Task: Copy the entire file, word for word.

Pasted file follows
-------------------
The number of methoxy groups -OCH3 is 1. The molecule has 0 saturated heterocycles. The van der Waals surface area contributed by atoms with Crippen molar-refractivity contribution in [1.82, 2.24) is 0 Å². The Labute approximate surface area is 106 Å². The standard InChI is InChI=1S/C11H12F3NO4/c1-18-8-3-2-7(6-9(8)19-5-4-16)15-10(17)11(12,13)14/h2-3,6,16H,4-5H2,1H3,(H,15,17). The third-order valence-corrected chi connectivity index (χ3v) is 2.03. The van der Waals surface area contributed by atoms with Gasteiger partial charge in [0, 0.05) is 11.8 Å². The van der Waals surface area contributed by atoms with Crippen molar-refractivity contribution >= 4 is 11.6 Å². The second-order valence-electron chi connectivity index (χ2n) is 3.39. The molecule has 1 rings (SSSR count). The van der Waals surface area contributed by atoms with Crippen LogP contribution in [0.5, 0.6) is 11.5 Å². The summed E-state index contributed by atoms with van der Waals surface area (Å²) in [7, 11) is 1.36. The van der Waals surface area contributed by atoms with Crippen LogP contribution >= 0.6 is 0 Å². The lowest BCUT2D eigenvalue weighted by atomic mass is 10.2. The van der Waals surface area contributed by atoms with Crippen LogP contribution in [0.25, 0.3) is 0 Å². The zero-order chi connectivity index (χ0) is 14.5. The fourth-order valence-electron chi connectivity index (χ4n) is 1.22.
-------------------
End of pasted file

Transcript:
The number of methoxy groups -OCH3 is 1. The molecule has 0 saturated heterocycles. The van der Waals surface area contributed by atoms with Crippen molar-refractivity contribution in [1.82, 2.24) is 0 Å². The Labute approximate surface area is 106 Å². The standard InChI is InChI=1S/C11H12F3NO4/c1-18-8-3-2-7(6-9(8)19-5-4-16)15-10(17)11(12,13)14/h2-3,6,16H,4-5H2,1H3,(H,15,17). The third-order valence-corrected chi connectivity index (χ3v) is 2.03. The van der Waals surface area contributed by atoms with Gasteiger partial charge in [0, 0.05) is 11.8 Å². The van der Waals surface area contributed by atoms with Crippen molar-refractivity contribution >= 4 is 11.6 Å². The second-order valence-electron chi connectivity index (χ2n) is 3.39. The molecule has 1 rings (SSSR count). The van der Waals surface area contributed by atoms with Crippen LogP contribution in [0.5, 0.6) is 11.5 Å². The summed E-state index contributed by atoms with van der Waals surface area (Å²) in [7, 11) is 1.36. The van der Waals surface area contributed by atoms with Crippen LogP contribution >= 0.6 is 0 Å². The lowest BCUT2D eigenvalue weighted by atomic mass is 10.2. The van der Waals surface area contributed by atoms with Crippen LogP contribution in [0.25, 0.3) is 0 Å². The zero-order chi connectivity index (χ0) is 14.5. The fourth-order valence-electron chi connectivity index (χ4n) is 1.22.